London: An honorary member of the Buckingham Palace household has resigned after repeatedly asking a black woman who runs a charity for survivors of domestic abuse what country she “came from,” despite her insistence she was a British national.
The conversation was detailed on Twitter by Ngozi Fulani, chief executive of Sistah Space, an east London refuge that provides specialist support for women of African and Caribbean heritage.
Britain’s Queen Elizabeth II, left, and her then lady in waiting, Lady Susan Hussey in 2011.Credit:AP
The incident took place at a reception hosted by Camilla, the queen consort, for women working to fight domestic violence.
Fulani said that when she told a household member she was from east London, she was asked, “No, what part of Africa are YOU from?”
The palace said it took the incident extremely seriously and investigated the “unacceptable and deeply regrettable comments”.
Britain’s Press Association and a number of other media outlets in Britain identified the woman who made the remarks as Lady Susan Hussey, who served as Queen Elizabeth II’s lady in waiting for more than 60 years. She is also a godmother to the Prince William.
Charity leader Ngozi Fulani, centre left, attends a reception held by Britain’s Camilla, the Queen Consort.Credit:AP
Fulani named the member of the palace household only as Lady SH. Buckingham Palace declined comment on the identity of the individual.
William’s spokesperson said he was really disappointed to hear about the incident.
“Obviously, I wasn’t there, but racism has no place in our society,” the spokesperson said.
“The comments were unacceptable, and it is right that the individual has stepped aside with immediate effect.”
The incident is the latest to embroil the royal family in allegations of racism, after Charles’s younger son Prince Harry and his wife Meghan made accusations in an interview with Oprah Winfrey in March 2021.
Meghan, in the interview, said one unnamed member of the family had asked, before their son Archie was born, how dark his skin might be.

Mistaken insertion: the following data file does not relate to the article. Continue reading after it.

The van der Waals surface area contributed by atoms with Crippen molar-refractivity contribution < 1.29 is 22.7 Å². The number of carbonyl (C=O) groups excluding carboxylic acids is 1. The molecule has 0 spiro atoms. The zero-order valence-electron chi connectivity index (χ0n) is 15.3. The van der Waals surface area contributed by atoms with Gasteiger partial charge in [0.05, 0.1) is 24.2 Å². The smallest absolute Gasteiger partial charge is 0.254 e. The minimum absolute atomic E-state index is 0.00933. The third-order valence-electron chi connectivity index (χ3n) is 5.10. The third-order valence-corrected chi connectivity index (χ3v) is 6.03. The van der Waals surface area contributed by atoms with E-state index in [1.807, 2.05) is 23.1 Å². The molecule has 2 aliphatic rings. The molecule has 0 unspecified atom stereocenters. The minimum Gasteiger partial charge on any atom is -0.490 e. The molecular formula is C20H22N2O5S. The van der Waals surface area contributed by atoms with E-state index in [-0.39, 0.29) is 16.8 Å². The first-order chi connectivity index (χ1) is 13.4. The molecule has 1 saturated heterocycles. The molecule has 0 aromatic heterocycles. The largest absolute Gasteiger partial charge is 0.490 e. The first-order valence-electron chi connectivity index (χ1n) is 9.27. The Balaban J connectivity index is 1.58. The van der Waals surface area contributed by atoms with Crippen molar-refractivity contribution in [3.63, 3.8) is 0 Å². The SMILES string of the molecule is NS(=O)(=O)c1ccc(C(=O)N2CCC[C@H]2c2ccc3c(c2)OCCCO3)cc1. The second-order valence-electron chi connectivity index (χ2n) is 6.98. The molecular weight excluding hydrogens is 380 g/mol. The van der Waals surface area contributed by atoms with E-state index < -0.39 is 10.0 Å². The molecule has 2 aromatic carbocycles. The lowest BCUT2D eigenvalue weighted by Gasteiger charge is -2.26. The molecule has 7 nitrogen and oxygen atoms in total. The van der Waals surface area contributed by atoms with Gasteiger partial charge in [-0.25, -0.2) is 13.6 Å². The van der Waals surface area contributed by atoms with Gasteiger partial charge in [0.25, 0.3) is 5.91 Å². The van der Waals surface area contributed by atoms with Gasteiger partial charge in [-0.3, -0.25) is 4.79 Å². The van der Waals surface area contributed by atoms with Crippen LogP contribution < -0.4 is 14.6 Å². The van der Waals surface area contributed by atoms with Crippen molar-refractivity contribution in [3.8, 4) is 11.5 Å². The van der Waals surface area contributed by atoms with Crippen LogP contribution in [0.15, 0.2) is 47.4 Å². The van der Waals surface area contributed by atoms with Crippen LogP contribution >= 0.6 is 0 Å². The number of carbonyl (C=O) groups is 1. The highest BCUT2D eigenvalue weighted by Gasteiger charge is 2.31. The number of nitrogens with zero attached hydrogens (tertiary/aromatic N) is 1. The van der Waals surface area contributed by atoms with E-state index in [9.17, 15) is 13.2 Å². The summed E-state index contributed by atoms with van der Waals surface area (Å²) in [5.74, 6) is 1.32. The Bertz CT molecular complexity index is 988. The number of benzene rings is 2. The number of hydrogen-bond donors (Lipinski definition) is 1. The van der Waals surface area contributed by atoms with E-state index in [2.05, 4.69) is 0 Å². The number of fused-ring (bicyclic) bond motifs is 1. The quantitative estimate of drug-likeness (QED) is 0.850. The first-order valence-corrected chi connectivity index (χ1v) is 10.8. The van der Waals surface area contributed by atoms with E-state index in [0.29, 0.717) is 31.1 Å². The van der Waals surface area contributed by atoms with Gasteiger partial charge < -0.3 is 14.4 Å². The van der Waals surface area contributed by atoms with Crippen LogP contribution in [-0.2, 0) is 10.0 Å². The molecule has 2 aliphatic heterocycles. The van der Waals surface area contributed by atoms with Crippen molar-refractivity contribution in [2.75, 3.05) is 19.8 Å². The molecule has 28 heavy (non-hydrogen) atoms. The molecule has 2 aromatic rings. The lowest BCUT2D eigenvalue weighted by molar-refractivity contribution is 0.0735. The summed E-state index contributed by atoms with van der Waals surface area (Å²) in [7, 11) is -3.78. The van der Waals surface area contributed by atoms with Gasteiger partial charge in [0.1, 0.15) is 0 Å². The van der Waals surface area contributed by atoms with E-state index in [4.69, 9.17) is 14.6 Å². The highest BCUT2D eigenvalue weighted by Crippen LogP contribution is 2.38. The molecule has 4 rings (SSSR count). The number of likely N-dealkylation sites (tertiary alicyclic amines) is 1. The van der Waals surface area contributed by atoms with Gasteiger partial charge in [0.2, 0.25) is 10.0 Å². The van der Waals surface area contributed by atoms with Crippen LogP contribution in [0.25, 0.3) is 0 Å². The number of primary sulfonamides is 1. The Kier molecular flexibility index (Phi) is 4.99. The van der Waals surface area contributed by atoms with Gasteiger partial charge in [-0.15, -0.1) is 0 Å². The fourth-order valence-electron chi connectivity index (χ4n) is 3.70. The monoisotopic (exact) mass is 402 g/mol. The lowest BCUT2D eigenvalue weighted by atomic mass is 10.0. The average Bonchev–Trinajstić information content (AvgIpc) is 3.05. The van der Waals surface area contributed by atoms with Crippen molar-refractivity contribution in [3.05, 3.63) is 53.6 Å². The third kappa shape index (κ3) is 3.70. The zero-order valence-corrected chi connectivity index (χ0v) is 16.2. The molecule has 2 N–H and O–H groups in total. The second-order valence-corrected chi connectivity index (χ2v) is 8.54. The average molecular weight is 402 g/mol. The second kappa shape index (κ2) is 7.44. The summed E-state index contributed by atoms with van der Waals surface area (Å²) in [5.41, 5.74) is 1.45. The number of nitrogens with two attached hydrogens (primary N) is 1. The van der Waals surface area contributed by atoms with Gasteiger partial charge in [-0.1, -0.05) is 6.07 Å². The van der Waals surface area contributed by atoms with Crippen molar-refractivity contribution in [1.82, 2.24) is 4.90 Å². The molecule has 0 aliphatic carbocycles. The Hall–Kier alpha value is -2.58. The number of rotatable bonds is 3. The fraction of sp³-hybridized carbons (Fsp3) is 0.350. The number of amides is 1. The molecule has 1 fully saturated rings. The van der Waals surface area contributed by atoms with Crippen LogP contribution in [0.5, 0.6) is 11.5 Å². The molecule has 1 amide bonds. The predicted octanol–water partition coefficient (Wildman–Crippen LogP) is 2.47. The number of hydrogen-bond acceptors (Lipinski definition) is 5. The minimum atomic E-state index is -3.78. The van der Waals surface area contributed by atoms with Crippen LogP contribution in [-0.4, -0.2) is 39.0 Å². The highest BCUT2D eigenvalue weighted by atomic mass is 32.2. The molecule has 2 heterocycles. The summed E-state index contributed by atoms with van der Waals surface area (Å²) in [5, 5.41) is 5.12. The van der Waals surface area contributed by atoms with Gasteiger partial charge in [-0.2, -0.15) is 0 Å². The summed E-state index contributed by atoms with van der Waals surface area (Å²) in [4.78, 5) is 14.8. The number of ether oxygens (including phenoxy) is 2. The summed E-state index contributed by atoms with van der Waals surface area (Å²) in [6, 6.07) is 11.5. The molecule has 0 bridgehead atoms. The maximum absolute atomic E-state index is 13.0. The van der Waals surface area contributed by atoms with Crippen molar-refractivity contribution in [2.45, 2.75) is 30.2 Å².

The allegation clearly stung the monarchy, which promised any such issues would be treated very seriously, and prompted William, Harry’s older brother to remark days later: “We’re very much not a racist family.”
The exchange with Fulani had occurred at a ‘Violence Against Women And Girls’ reception at the palace, where guests included Ukraine’s first lady Olena Zelenska, Belgium’s Queen Mathilde and Jordan’s Queen Rania.
In her account posted on Twitter, Fulani, said about 10 minutes after she arrived, an aide approached her and moved her hair to view her name badge.
After being asked a number of times what part of Africa she was from, Fulani said she replied: “I am born here and am British.”
The aide responded: “No, but where do you really come from, where do your people come from?”
Last year, a senior royal source said Buckingham Palace had not done enough on diversity, although it has been endeavouring to boost the number of staff from ethnic minorities.
“We have reached out to Ngozi Fulani on this matter, and are inviting her to discuss all elements of her experience in person if she wishes,” the palace spokesperson said.
“All members of the Household are being reminded of the diversity and inclusivity policies which they are required to uphold at all times.”
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